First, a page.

This week’s Time magazine cover story is entitled “The Cult of Apple in China” and includes, from what I can tell, a decent rundown of the reasons behind Apple’s strong performance in the Middle Kingdom. I haven’t actually read the full story, since it is available only to subscribers and it’s been many years since I bothered paying for a news weekly. Plenty of other folks have reported on the article, though, and Time itself has published a companion piece.
Without knowing the complete context within which this sentence appeared, I was nevertheless taken aback when I saw the following excerpt:
How much longer will an increasingly nationalistic government allow foreign companies like Apple to profit so handsomely on its shores?
Fascinating. The implication here is that Beijing will only permit foreign companies a modicum of success before it firmly places a Communist boot on that foreign investor’s neck, putting that company in its rightful place. Well yes, that certainly has happened in the past to some foreign firms here, but how likely is it that Apple will suffer the same fate?
Before we can answer that question, we have to look at what has happened to other foreign enterprises that have experienced catastrophic problems in China. Entire books have been written on this subject, so allow me to generalize a bit. Why do foreign companies fail in China? Of the myriad business and legal difficulties, we should probably zero in on issues directly or indirectly related to government action. After all, the rhetorical question posed in the Time cover story suggests that it is the government itself standing by and monitoring Apple’s profitability, and waiting for the right time to strike.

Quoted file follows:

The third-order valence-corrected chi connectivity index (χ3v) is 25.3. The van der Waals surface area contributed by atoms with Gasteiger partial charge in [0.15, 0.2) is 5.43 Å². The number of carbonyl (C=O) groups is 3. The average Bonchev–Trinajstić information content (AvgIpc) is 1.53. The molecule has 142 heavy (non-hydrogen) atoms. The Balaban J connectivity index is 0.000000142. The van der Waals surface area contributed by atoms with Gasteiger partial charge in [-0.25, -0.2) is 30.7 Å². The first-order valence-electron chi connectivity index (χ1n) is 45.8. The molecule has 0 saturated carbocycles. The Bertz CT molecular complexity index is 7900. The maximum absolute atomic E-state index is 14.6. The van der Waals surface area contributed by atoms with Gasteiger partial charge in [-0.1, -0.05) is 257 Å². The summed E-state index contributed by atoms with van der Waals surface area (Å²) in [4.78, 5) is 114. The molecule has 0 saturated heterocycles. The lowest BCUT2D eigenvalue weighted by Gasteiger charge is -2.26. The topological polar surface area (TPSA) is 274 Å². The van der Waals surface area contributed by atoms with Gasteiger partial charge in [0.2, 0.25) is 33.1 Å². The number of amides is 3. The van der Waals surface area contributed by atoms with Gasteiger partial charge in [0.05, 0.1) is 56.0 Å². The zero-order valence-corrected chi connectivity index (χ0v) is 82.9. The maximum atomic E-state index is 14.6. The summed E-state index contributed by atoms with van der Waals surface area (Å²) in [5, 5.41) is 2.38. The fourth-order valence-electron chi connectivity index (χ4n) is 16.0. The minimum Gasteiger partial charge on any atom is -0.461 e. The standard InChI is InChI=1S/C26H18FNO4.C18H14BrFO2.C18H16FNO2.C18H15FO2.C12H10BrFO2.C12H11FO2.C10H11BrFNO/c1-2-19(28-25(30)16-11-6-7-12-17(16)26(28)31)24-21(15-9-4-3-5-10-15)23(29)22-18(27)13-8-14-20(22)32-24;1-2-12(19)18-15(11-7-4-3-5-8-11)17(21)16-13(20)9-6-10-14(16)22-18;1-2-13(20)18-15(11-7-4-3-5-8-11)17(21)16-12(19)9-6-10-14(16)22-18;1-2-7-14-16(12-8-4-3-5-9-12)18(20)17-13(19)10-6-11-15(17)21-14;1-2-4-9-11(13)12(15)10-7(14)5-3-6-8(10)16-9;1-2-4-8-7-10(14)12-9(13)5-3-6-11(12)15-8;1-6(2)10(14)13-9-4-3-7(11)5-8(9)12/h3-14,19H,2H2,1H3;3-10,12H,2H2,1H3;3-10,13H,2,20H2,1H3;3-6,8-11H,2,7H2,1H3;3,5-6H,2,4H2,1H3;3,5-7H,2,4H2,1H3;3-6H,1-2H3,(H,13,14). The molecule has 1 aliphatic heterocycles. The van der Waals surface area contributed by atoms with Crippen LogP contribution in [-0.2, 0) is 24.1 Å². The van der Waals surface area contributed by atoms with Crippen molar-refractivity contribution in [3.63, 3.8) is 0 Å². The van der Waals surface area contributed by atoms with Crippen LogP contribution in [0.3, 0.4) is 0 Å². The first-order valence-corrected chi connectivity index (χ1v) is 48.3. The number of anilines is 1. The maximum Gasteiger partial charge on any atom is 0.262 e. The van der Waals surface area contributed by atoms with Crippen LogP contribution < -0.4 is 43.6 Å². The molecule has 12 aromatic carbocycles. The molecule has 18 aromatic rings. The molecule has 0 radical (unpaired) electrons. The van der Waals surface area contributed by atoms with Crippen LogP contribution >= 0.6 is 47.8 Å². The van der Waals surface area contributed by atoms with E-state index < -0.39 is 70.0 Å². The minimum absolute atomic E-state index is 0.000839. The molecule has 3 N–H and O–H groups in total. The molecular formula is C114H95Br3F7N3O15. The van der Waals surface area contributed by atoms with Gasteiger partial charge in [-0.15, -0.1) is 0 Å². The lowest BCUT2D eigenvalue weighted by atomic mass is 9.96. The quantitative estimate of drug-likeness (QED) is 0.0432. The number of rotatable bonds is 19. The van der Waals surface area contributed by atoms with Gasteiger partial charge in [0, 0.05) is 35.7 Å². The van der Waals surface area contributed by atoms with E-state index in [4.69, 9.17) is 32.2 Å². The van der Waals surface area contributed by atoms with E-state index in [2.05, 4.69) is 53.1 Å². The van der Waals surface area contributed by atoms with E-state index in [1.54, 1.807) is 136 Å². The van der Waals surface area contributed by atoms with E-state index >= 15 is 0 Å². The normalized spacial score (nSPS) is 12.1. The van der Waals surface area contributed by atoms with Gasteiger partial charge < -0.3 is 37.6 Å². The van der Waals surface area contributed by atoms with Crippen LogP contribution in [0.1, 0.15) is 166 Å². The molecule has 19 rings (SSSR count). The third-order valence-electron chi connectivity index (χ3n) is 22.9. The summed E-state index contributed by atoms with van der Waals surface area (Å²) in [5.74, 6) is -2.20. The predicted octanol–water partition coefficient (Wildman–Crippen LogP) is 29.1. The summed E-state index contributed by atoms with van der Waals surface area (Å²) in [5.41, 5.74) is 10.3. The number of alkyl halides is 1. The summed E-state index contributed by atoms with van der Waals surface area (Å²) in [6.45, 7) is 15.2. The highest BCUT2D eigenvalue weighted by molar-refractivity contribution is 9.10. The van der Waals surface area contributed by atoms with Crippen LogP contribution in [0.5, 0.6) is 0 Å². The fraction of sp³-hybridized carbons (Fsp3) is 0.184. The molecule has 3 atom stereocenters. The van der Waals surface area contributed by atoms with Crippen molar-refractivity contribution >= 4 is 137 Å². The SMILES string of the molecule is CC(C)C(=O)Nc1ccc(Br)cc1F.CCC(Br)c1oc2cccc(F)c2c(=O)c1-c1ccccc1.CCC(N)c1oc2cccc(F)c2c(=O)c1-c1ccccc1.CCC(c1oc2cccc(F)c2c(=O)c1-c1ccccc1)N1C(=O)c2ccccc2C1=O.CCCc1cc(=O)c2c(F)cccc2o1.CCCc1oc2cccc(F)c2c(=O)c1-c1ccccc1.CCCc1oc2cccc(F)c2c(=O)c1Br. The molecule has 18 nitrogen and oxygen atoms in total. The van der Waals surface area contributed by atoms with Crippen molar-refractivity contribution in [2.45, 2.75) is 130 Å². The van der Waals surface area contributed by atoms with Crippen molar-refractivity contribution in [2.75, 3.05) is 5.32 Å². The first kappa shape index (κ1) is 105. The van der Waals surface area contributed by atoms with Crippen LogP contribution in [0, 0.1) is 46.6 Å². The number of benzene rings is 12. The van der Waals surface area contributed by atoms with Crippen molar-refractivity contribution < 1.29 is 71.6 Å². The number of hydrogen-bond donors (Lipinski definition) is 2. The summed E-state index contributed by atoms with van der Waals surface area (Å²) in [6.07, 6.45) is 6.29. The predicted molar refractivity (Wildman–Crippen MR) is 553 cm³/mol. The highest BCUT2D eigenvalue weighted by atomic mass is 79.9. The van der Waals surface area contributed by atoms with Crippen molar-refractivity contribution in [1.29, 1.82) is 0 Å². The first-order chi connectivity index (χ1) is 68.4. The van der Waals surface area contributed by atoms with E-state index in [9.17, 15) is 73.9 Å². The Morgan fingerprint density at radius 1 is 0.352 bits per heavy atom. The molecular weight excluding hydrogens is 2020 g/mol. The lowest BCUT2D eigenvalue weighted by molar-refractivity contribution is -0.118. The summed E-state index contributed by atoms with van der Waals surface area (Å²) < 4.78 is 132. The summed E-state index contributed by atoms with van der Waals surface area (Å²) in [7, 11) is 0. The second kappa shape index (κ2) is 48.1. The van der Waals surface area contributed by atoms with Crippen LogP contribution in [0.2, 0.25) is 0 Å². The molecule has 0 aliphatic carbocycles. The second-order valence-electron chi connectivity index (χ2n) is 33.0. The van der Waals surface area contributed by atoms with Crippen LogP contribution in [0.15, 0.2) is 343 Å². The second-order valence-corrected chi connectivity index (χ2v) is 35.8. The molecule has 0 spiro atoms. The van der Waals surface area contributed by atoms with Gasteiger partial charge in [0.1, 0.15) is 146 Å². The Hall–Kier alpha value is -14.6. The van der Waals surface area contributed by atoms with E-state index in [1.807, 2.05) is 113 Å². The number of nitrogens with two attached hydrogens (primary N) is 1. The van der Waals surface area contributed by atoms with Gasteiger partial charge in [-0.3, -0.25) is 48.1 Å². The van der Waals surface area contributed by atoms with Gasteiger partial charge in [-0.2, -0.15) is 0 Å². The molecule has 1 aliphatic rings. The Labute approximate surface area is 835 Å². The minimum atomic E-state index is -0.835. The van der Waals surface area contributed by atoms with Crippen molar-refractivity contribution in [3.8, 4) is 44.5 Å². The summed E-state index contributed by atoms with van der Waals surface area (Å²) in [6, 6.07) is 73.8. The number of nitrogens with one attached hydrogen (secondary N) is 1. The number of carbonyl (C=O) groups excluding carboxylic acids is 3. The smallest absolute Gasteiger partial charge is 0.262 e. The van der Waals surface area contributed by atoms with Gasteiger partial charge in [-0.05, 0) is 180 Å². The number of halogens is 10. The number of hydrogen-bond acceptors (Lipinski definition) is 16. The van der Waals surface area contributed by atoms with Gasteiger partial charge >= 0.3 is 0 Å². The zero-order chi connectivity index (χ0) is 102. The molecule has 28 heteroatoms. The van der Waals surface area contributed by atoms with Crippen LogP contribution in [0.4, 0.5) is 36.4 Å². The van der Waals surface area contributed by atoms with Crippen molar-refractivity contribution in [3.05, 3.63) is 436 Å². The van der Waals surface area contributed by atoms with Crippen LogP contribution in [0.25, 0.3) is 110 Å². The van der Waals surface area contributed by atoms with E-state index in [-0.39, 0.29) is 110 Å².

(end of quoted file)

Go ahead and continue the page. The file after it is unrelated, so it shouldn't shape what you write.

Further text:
So what can the government do if it wishes to sabotage a foreign company? Quite a number of things of course. First of all, every company in China, foreign or domestic, must pass an annual review. If the government was hell-bent against a foreign investor, it could simply instruct local officials to withhold the green light on that annual review. That being said, the government simply doesn’t do that sort of thing. Too obvious, too in-your-face protectionist. Most governments are smarter than that.
Similarly, many companies can only maintain their operations because of one or more regulatory licenses that they hold. Indeed, Apple, either directly or through its distributors, is beholden to the government in this regard. You can’t do much as an electronics/telecom company without securing one or more regulatory licenses. So there is that.
Have other foreign companies been essentially shut down over the failure to renew regulatory licenses? Certainly some have, but I wouldn’t call that tactic common when it comes to government intervention into a specific sector or with respect to an individual company; even Google has had some of its licenses renewed since its much-publicized tiff with Beijing over Internet censorship. The government is much more likely to proactively set up high barriers to entry in a specific sector using regulatory licensing, and this kind of licensing regime is usually tied in to other policy initiatives. I’m thinking, for example, of what happened with online video file sharing a number of years ago, where an entirely new set of requirements and rules were set up to restrict investment and monitor operators.